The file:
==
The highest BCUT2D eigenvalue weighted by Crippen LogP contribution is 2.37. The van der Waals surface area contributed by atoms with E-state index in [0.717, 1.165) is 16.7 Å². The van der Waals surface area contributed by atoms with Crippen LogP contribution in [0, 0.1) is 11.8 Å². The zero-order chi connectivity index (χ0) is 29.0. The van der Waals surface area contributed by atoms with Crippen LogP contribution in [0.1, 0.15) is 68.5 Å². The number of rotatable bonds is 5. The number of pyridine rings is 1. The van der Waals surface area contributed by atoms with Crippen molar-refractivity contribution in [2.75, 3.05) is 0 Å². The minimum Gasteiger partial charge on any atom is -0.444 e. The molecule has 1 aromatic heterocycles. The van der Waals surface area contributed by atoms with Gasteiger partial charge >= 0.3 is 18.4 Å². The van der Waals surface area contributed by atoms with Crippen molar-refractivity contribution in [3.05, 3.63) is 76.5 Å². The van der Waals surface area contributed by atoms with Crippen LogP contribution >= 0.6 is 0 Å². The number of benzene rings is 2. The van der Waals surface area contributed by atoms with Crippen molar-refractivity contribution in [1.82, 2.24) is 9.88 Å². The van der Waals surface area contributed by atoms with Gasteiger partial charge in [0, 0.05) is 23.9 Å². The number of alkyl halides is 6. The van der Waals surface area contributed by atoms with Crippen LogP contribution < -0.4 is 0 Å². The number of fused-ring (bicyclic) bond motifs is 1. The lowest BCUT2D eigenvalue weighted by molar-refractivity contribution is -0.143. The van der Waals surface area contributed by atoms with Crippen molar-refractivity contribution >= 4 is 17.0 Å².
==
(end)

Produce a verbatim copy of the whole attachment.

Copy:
The highest BCUT2D eigenvalue weighted by Crippen LogP contribution is 2.37. The van der Waals surface area contributed by atoms with E-state index in [0.717, 1.165) is 16.7 Å². The van der Waals surface area contributed by atoms with Crippen LogP contribution in [0, 0.1) is 11.8 Å². The zero-order chi connectivity index (χ0) is 29.0. The van der Waals surface area contributed by atoms with Crippen LogP contribution in [0.1, 0.15) is 68.5 Å². The number of rotatable bonds is 5. The number of pyridine rings is 1. The van der Waals surface area contributed by atoms with Crippen molar-refractivity contribution in [2.75, 3.05) is 0 Å². The minimum Gasteiger partial charge on any atom is -0.444 e. The molecule has 1 aromatic heterocycles. The van der Waals surface area contributed by atoms with Gasteiger partial charge >= 0.3 is 18.4 Å². The van der Waals surface area contributed by atoms with Crippen molar-refractivity contribution in [3.05, 3.63) is 76.5 Å². The van der Waals surface area contributed by atoms with Crippen LogP contribution >= 0.6 is 0 Å². The number of benzene rings is 2. The van der Waals surface area contributed by atoms with Crippen molar-refractivity contribution in [1.82, 2.24) is 9.88 Å². The van der Waals surface area contributed by atoms with Gasteiger partial charge in [0, 0.05) is 23.9 Å². The number of alkyl halides is 6. The van der Waals surface area contributed by atoms with Crippen LogP contribution < -0.4 is 0 Å². The number of fused-ring (bicyclic) bond motifs is 1. The lowest BCUT2D eigenvalue weighted by molar-refractivity contribution is -0.143. The van der Waals surface area contributed by atoms with Crippen molar-refractivity contribution >= 4 is 17.0 Å².